Why don't you bite the bullet and order stuff from White Stuff. If you don't like it, you can always return it.

GatherlyGal Sun 08-Jan-17 17:10:12

To go for a new look how about trying a personal shopper in a department store? They can be great for giving you good ideas and suggesting outfits you wouldn't have thought of. Might be nice to have a couple of nicer outfits even if a lot of the time you need to be practical and in jeans.

Very well done on the weight loss.

Cyclingandriding2016 Sun 08-Jan-17 17:25:29

I don't live on a farm but live in the countryside and spend a lot of time cycling, horse riding and walking so outdoors a lot.

My country essentials are:

- nice 'country boots', i.e. Leather boots which I can wear for walking and riding (although not walking through thick mud as I try to keep them looking smart). I have these:

- nice tweed gilet like this

I'll wear the gilet and boots with skinny jeans and maybe a shirt or a slim fit knittted jumper. This is what I think of as my 'smart' country look.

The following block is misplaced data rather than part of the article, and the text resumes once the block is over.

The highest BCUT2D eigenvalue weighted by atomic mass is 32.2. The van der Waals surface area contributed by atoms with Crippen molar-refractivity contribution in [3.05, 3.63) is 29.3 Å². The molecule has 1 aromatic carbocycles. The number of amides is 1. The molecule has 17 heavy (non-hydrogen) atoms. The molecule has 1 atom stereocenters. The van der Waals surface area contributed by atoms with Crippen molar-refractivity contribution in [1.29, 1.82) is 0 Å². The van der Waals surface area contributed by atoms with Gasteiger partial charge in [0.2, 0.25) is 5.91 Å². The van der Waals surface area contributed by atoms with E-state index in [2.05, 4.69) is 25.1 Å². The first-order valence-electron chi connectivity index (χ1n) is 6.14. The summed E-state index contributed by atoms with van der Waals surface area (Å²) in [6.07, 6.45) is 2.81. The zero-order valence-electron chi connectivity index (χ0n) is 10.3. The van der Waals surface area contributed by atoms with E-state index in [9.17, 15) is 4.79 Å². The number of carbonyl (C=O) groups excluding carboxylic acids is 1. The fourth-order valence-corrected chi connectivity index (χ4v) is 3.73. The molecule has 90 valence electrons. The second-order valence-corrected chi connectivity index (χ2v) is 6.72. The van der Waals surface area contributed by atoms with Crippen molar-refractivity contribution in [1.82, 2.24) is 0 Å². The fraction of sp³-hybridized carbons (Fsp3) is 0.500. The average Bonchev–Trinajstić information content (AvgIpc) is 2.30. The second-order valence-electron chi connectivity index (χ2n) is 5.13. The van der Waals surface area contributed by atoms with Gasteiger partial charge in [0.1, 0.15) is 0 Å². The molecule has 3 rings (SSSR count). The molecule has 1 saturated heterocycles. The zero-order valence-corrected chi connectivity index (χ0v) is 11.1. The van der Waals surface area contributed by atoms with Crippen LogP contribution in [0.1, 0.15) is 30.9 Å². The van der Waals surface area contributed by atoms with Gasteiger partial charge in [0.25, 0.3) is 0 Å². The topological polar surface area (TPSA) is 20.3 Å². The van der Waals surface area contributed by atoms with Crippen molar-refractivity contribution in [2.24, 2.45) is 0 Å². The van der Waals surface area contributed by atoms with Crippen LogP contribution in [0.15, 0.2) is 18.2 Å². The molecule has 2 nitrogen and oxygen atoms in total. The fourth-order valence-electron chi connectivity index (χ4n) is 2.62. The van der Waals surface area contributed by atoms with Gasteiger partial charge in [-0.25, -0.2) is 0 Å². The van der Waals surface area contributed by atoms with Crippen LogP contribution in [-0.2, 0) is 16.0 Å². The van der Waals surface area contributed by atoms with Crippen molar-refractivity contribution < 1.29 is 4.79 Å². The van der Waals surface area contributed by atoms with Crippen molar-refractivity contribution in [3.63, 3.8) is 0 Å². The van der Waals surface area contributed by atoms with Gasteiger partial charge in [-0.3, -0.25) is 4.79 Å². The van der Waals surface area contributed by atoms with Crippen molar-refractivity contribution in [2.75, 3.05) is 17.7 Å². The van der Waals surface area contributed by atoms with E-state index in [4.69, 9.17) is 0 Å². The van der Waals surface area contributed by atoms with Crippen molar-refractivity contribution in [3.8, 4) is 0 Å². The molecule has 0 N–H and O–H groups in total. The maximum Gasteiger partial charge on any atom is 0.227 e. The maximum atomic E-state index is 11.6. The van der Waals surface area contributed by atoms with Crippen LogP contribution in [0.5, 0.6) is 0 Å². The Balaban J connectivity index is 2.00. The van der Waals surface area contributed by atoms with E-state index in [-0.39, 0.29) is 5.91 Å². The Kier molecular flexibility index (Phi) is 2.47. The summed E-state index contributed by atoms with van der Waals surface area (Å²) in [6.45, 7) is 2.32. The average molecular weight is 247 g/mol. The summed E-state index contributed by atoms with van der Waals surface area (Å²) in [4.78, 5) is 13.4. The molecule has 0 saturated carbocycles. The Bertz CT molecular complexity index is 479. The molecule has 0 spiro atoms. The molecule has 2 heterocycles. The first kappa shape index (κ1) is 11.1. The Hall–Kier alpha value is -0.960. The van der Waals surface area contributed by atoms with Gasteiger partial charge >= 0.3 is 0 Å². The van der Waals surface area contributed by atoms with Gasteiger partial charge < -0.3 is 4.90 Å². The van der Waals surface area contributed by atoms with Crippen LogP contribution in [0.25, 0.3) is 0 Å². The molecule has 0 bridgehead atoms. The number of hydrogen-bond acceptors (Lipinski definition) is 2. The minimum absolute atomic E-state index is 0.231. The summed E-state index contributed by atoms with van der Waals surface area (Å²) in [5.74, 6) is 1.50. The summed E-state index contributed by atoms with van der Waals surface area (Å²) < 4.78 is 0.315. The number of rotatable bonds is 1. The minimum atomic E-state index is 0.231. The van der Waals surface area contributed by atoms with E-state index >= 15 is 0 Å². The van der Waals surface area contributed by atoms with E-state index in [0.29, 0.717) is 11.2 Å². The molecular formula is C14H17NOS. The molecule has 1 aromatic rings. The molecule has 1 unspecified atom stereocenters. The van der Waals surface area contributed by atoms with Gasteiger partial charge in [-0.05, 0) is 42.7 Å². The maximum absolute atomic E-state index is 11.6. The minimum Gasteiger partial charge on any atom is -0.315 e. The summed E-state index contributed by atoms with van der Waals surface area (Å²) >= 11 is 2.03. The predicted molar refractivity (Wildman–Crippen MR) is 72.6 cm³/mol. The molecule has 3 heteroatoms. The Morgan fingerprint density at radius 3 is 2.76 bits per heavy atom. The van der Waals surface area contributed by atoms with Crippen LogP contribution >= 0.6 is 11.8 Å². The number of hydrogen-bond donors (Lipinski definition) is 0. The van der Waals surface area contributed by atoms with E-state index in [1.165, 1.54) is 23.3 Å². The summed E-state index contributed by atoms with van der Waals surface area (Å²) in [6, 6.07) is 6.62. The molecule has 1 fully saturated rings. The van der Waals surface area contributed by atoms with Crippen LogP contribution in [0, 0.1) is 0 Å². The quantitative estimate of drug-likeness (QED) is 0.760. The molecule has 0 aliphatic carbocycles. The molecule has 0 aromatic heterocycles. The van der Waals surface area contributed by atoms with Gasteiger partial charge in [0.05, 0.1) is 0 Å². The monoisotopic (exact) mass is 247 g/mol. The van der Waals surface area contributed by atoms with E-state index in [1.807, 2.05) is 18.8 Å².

Obviously I have welly boots and waterproofs that come out if the weather is awful but I have nice welly boots (Aigle) and a decent waterproof coat so hopefully still look ok. The smart country look is saved for ok weather!

In warmer weather I'll still wear jeans and a shirt but I'll replace the boots for Converse or sandals for day to day wear. On the few days of British summertime when it's too hot for jeans I have some denim shorts and a couple of dresses.

Most other times I'll be wearing my horse riding or cycling kit.

I have to be smart for work, so I don't dress in a country style at all for work - it's smart dresses, tailored jackets and high heels for work which is quite a change from my weekend look.

Veterinari Sun 08-Jan-17 17:37:34

I think you're me Snipe grin

Basically similar lifestyle and style.